As I was making my way back to my table a man stopped me and said, “Excuse me. I just wanted to say that you have had jobs men want. Thank you for your service.”
I knew exactly what he meant. For just prior to going up to receive my award the Master of Ceremonies announced to the 200 guests that I had been a former corrections officer, a police officer, SWAT officer, diplomatic bodyguard, counterterrorist, and now a Reserve soldier serving in the State of California. The jobs I’ve had, and still have, are what many martial artists fanaticize about, dangerous exotic jobs fighting evil.
Not long after returning to my table with seven other guests to applaud other martial artists being called up and recognized for their outstanding achievements my good friend Dr. Jose Luis Hinajosa was called up to do a unique kata. At 57-years-old he was just as snappy and graceful as a youngster, only in this particular kata he was depicting an old man who was reminiscing about his former martial arts skills of his youth. You see, Dr. Hinajosa went up there wearing an old man Halloween style mask, and slumped over walking with a cane. When the music came on, and an audio sound track as if the “old man” were talking to the audience, he went into his cane kata for a few minutes. When the music had ended the glimpse down memory lane had ended, and he went back to his slumped over position and labored to walk off the performance floor. I was quite impressed with my friend’s performance and I told him so when he returned back to the table. I said to him, “One of these days you have to have that kata professionally videotaped and put onto YouTube.” He agreed, as did everyone sitting around Professor Guerra’s reserved table.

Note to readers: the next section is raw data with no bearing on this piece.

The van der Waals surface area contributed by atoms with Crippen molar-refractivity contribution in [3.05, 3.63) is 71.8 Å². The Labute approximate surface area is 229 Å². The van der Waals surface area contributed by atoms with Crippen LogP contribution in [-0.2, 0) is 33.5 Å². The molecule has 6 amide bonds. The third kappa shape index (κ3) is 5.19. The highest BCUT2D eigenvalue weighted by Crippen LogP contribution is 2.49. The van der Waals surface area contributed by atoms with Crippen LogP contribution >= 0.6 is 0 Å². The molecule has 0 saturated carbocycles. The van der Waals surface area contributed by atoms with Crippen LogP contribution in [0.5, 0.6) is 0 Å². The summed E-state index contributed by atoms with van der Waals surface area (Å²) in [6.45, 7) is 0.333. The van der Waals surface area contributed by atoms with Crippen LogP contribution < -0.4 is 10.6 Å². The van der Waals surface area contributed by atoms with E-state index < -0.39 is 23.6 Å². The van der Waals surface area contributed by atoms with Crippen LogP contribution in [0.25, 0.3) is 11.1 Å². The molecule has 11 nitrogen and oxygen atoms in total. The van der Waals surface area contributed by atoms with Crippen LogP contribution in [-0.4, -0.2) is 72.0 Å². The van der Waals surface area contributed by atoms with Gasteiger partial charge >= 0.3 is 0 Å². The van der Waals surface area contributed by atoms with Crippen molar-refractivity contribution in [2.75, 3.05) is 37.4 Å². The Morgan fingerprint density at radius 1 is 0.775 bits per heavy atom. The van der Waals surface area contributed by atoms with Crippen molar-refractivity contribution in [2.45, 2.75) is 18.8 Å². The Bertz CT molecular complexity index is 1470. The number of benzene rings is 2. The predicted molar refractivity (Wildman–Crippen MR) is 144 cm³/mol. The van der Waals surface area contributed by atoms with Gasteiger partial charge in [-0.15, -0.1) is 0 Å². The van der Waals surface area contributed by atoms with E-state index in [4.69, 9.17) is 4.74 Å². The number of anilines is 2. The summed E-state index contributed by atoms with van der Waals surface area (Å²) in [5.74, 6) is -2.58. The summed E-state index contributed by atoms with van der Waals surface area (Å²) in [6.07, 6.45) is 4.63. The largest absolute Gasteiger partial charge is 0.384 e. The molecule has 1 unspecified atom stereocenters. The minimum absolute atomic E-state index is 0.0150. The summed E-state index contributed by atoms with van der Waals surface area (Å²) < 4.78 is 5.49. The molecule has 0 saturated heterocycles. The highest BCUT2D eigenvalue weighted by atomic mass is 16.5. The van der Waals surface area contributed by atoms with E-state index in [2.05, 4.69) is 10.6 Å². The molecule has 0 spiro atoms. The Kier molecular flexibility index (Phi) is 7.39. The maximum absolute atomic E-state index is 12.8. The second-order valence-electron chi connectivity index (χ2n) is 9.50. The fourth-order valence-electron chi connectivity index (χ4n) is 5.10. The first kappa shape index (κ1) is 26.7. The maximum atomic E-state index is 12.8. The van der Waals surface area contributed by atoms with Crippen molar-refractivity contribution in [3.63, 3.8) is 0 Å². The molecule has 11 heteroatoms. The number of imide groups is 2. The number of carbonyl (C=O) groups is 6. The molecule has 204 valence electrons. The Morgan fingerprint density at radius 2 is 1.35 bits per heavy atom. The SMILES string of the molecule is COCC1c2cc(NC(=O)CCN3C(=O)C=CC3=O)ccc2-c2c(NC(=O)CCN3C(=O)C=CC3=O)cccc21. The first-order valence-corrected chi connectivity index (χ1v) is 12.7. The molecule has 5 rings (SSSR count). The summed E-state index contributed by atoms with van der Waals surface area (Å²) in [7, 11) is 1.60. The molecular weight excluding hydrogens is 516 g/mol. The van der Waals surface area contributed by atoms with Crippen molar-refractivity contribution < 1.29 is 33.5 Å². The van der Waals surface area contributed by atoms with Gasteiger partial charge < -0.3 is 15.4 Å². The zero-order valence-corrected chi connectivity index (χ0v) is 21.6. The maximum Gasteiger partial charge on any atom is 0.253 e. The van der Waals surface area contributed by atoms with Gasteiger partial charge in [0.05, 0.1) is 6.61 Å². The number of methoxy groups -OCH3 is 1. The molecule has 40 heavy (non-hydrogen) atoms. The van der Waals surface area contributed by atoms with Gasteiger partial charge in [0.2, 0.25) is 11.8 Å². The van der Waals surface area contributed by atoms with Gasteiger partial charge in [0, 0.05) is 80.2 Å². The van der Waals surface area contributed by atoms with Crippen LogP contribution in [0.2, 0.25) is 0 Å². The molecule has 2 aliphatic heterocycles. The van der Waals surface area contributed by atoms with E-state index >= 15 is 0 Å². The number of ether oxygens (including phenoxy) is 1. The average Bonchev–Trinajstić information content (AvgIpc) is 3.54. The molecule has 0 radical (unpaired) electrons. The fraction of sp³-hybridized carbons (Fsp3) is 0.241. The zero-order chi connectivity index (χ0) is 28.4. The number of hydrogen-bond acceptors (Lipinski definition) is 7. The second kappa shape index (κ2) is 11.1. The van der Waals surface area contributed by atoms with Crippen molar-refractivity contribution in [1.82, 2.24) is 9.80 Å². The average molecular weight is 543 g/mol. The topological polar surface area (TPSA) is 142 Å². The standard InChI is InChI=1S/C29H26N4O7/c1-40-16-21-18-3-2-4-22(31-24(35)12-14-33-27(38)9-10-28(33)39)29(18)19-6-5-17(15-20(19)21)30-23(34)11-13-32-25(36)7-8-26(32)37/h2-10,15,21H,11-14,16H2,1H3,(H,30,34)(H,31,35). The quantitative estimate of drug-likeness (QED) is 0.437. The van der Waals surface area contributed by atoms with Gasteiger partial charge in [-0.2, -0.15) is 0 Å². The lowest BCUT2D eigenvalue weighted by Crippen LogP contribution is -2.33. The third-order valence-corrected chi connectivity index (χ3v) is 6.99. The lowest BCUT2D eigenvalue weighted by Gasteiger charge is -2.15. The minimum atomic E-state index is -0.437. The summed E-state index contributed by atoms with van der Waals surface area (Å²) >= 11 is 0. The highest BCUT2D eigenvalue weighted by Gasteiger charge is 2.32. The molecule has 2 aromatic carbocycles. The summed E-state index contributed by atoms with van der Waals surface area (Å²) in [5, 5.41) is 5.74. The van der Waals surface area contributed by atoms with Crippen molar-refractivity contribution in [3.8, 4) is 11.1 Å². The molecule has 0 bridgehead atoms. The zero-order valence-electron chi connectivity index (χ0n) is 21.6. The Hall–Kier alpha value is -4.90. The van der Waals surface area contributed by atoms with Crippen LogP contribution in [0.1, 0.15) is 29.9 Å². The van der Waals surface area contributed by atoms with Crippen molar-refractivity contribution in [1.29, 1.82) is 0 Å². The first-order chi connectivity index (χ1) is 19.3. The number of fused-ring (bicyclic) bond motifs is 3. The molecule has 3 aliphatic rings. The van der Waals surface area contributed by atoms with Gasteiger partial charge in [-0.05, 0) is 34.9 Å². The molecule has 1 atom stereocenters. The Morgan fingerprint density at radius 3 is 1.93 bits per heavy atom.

Two days prior to accepting my Hall of Fame induction on behalf of all my Reality-Based Personal Protection students worldwide I had the opportunity to teach my Knife Survival seminar to a group of devoted martial artists, and helping me instruct the course was Jose Luis. The great thing about this group was that I had a bunch of “old salts” like myself (that is to say, instructors who have been in the martial arts for over 30 years) as well as a bunch of teenagers – the next generation to propagate the Jim Wagner Reality-Based Personal Protection system. In fact, three of the young men came up to me after the course and said to me, “We had been shown knife defense techniques by our master, but nothing as realistic as what you taught us.”
Charles Battle, a 20 year veteran police investigator of the Richmond Police Department in the State of Virginia and formerly with the U.S. Navy, come up to me asking me if I’d be able to come to Virginia to teach at his police department, and my answer was, “Absolutely,” for about 10% of my business is training police agencies and military units, and being a former police officer, deputy sheriff, and federal agent I always want to teach fellow law enforcement officers how to survive in the line of duty.